The Organisation for Economic Co-operation and Development (OECD) estimates that annual losses to tax avoidance by multinationals stands at £68-£164bn and has come up with proposals to fix it, big part of which is that an organisation's tax should be paid where there is economic activity.
One way to identify the economic activity is where the key people are employed so the location of a workforce could/would have a bigger influence on a company's tax bill.
This type of measure would make it trickier for organisations to benefit from being based in low-tax countries or tax havens where they actually do little business.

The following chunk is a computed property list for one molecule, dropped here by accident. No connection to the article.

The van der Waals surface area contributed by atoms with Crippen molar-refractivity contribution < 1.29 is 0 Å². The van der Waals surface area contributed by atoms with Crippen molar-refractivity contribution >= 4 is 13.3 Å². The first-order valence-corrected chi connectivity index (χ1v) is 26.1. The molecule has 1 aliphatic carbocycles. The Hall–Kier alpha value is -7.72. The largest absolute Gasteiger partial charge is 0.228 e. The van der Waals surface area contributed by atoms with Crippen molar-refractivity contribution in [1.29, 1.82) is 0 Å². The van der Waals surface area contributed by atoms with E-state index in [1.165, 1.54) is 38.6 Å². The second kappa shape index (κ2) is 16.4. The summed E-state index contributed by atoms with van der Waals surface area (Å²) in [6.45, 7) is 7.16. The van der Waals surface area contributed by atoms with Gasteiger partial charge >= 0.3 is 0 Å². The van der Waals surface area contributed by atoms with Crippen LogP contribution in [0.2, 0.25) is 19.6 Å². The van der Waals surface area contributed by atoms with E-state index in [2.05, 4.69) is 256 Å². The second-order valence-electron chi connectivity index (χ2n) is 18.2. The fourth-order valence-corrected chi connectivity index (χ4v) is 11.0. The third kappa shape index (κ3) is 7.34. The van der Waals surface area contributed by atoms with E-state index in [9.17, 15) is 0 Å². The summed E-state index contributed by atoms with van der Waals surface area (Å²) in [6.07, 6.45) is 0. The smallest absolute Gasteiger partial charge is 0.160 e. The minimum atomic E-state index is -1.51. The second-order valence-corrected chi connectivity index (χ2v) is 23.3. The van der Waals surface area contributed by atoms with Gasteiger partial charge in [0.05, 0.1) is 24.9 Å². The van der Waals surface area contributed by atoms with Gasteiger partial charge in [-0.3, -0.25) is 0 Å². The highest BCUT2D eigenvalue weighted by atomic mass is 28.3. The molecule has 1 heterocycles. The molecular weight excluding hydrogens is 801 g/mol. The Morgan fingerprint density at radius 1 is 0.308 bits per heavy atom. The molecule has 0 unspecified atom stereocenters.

The European Commission has also proposed a system where multinationals' tax bills would be divided up between member states based on factors including the size of the wage bill.
In the next couple of years most governments will formulate a response to the OECD proposals and we will need to see how the responses and consequent legislation will affect businesses' tax strategies.
Corporate taxation is both high on the political agenda and a very sensitive subject for the public as a whole.
Legalities and economics are obviously very important for organisations but equally important should be their external reputation in both their "consumer & employer" brand.